In the Chicago area, most homes are over 30 years old, even 50 years old.
These older homes were typically built with standard window sizes.
When looking to replace your home windows, you can determine if you have a standard window size or if you will need a custom window.
Each manufacturer has its own definition of standard window sizes, so take a moment to study the market before starting to cut a rough opening in your home.
Following this guide will save you time and money.
Whether you’re looking for new windows or replacement windows, knowing a thing or two about the most common window types will help you make an informed decision. A common window is usually available in standard sizes.
Single-hung and double-hung windows are among the most popular choices for both new houses and replacement windows.
While single-hung windows have a fixed upper sash and a mobile lower sash that moves up and down, double-hung windows have both sashes mobile.
Bay windows delight with plenty of natural light and are more appealing due to their design while picture windows allow the beauty of your view to invade your home. However, picture windows have the disadvantage of being fixed windows that can’t be opened.
Sliding windows are often preferred for newer houses and are ideal for small spaces that require plenty of ventilation, such as the kitchen or bathroom. Ideal for a rainy climate, awning windows is hinged at the top and open outward, protecting the interior from rain. A casement window also is a popular option, especially since it offers unobstructed views. These windows open by swinging to the side or up.
Each of these windows is available in standard sizes and is a perfect match for a variety of homes. However, in order to choose the right fit for your home’s rough opening, you need to learn about window measurements:
When measuring window heights, you need to measure from the high point of the sill to the top of the window opening; make sure you write down three measurements: one at the left side, one at the center, and one at the right side of the window; when you are going to order the window, you will need to use the smallest measurement of the three.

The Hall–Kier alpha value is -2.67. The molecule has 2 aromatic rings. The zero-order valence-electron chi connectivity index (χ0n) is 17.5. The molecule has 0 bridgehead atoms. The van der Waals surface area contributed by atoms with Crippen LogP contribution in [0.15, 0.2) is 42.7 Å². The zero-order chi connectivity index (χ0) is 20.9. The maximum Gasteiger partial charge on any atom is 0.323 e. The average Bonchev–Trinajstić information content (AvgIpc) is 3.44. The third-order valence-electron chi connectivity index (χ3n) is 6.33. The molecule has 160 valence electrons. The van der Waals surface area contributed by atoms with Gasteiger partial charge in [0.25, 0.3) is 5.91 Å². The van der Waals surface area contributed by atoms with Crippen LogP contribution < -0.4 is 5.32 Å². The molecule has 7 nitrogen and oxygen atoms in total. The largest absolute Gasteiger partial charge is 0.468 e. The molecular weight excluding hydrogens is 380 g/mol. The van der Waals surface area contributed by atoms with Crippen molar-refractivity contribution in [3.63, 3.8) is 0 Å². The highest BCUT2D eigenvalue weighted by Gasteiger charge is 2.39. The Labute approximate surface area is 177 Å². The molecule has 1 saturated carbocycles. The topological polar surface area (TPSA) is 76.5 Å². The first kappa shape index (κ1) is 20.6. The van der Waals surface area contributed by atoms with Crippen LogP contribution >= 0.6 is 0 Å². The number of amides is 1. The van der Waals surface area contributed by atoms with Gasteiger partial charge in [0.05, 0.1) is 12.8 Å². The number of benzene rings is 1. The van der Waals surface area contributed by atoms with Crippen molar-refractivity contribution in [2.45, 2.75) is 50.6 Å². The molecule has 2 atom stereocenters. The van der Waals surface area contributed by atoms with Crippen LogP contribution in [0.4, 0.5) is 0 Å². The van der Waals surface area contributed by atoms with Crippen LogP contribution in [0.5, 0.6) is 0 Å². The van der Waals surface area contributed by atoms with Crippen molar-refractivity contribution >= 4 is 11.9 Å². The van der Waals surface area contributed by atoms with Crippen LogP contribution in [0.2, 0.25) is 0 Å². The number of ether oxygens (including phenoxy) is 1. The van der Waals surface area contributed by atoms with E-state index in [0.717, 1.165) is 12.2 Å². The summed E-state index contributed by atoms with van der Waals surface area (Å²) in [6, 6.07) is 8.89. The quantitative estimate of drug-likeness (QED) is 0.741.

To determine your window width, measure between the jambs at the top, middle, and bottom of the window opening; just like with the window height, use the smallest measurement when sending in the order for your windows.
Window depth measurement doesn’t include pulleys and parting strips and needs to be made at least 3 ¼ inches of opening depth between the inside window trim and the outside blind stop strip.
An important part of the measurement process, the size of the rough opening is established by measuring from the inside of one side of the window frame to the other.
Manufacturers decided to simplify the window sizing process by delivering standard window sizes and using a simple window size notation.
The notation is the combined width and height, and is always a whole number for the rough opening, even though the actual measurements are usually ½ inch less.
A 2426 window measures 2 feet, 4 inches by 2 feet, 6 inches. The first two numbers are for the window’s width, while the second two define the window’s height.
2020 windows – designed to fit a 2-by-2-foot rough opening and measures 23 ½ by 23 ½ inches.
3838 windows – designed to fit a 44 by 44 inch-rough opening and measures 3 feet, 8 inches wide by 3 feet, 8 inches long
Standard window sizes vary depending on the type of window you’re planning to use for your home.
Manufacturers take into consideration the rough opening sizes when establishing their standard window sizes.
However, keep in mind that they always take off a ½ inch on both the window width and height ranges to ensure proper installation and function.
The ½ inch allows for the window installer to easily install the window and secure it afterward with shims.
Here are the most common sizes for standard windows:
And there are always the custom-size windows that need to be manufactured based on the exact measurements of your home’s rough openings.
A window dimension usually depends on the year when your house was built – the older the house, the fewer chances to match a current standard window size, the age of your home – time and weather may affect the size of the rough opening, the style of your home – classic homes need different windows than modern residences, and if you need to purchase windows for a new construction or you’re searching for replacement windows.
Now that you’re familiar with the measurement process and know a few things about the standard window sizes, you’re ready to proceed with your order for new windows or replacement windows.
However, you should remember that even though measuring and finding the right window sizes of your home seems simple and straightforward, once you’re face to face with the actual rough opening or window, there may be some hesitation.
And the right measurement is key to finding a perfect match for your house.
Call the Chicago Window Guy to take care of both the measurement and installation of your windows. Save precious time and money!